Exploring key Buddhist concepts in life and society today

The Parable of the Skilled Physician and His Sick Children

This is the seventh and final in a series introducing the parables of the Lotus Sutra.

[© Francesca Romana Perazzelli]

"Having received life, one cannot escape death," writes Nichiren. "Yet though everyone, from the noblest, the emperor, on down to the lowliest commoner, recognizes this as a fact, not even one person in a thousand or ten thousand truly takes the matter seriously." The inescapability of death may seem tragic, yet it is this certain fact of death that compels us, ultimately, to ask, "How do I live a meaningful and joyful life?" This question is at the heart of the Lotus Sutra and the parable of the skilled physician and his sick children.

The parable begins with a skilled physician who has many children. While he is away from home, his children drink poison. He returns to find them writhing on the ground in agony. He quickly gathers and mixes various fine herbs to prepare an excellent medicine. Some of his children take the medicine and are immediately cured, but others, who have been severely poisoned, refuse the medicine despite the pain they are experiencing.

The father devises a plan. He tells them, "You should know that I am now old and worn out, and the time of my death has come. I will leave this good medicine here. You should take it and not worry that it will not cure you." Having given these instructions, he goes off to another land, where he sends a messenger home to announce, "Your father is dead." Stricken by grief, his befuddled children come to their senses, take the medicine and are cured. The father, hearing that his children are all better, returns home.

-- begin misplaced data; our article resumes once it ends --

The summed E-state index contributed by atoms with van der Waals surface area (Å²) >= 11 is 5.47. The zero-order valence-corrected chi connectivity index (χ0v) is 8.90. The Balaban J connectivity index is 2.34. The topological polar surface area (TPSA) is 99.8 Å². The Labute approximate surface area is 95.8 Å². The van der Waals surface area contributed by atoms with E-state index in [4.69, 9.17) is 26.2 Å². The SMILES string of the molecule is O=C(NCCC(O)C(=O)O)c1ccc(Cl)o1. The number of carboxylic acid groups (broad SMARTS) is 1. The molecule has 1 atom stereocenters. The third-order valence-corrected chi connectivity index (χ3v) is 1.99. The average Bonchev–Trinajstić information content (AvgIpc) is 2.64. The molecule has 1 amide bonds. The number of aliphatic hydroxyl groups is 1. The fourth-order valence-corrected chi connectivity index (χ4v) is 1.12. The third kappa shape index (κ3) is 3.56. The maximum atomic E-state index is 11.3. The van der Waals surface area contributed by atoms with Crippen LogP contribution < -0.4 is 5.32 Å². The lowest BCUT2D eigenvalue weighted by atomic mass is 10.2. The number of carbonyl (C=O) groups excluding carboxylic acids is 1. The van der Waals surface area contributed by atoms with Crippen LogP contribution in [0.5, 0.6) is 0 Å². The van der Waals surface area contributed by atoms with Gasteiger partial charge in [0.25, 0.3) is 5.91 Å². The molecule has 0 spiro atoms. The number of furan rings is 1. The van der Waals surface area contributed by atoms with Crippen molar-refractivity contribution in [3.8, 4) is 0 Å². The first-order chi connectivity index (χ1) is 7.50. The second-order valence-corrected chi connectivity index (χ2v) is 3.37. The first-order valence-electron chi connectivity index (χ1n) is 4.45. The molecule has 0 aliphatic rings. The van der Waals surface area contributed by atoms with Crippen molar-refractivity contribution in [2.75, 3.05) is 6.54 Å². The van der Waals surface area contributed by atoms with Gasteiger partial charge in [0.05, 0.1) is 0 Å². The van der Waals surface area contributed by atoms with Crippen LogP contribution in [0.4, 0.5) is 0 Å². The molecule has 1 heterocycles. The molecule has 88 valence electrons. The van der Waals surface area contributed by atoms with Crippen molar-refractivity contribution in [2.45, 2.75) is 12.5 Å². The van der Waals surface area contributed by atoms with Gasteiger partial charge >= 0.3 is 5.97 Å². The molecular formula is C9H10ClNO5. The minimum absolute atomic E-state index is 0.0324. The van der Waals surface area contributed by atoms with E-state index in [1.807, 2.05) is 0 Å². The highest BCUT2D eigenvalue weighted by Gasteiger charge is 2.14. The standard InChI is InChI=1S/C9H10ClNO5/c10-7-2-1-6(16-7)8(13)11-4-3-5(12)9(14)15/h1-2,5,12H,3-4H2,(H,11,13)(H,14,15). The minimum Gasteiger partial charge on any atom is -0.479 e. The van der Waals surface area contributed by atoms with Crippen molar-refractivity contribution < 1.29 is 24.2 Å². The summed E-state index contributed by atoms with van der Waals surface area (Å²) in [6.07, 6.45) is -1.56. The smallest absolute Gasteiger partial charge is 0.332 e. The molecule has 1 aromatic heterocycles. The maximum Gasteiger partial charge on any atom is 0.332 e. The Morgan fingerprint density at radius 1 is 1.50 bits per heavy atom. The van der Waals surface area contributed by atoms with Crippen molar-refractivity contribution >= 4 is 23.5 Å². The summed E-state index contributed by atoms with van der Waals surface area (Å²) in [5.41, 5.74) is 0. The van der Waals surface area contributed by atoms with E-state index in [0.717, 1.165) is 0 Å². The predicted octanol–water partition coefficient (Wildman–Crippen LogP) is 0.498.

Buddhism teaches that life is in a constant state of flux and that everything will ultimately change and fade. It is when the children awaken to this stark reality that they finally come to their senses and begin to seek a cure to their suffering, represented here as the good medicine of the Lotus Sutra--the essential teaching left by Shakyamuni Buddha for an ailing world. Like the confused children in the parable poisoned by mistaken beliefs, our lives can easily fall into patterns of deferment, avoidance, escapism or resignation. We are often unable to change our lives and our negative tendencies despite recognizing a need to do so. Sometimes it can take a crisis, such as the sudden passing of a loved one, to awaken us to the impermanence and preciousness of life and make us earnestly seek something more meaningful.

"It is when we are mindful of death that we begin to earnestly seek 'something eternal' and resolve to make the most valuable use of each moment of life," writes SGI President Daisaku Ikeda. This seeking spirit, the willingness to strive, is the basic condition for awakening to the eternal Buddha nature that exists within one's own life. In the parable, this awakening is represented by the father's return after the children take the medicine.

Coming to believe in our Buddhahood, however, does not magically elevate us above life's challenges or alter the fact of life's impermanence. Rather, with confidence in our Buddha nature--this vast, untapped internal reservoir of hope, courage, wisdom and compassion--we are able to squarely face up to the challenges of life and meaningfully transform them. What drives this dynamic process is the spirit of earnestly desiring to "see" the Buddha. In President Ikeda's words, "The mind of an ordinary person who seeks the Buddha becomes the mind of the Buddha itself."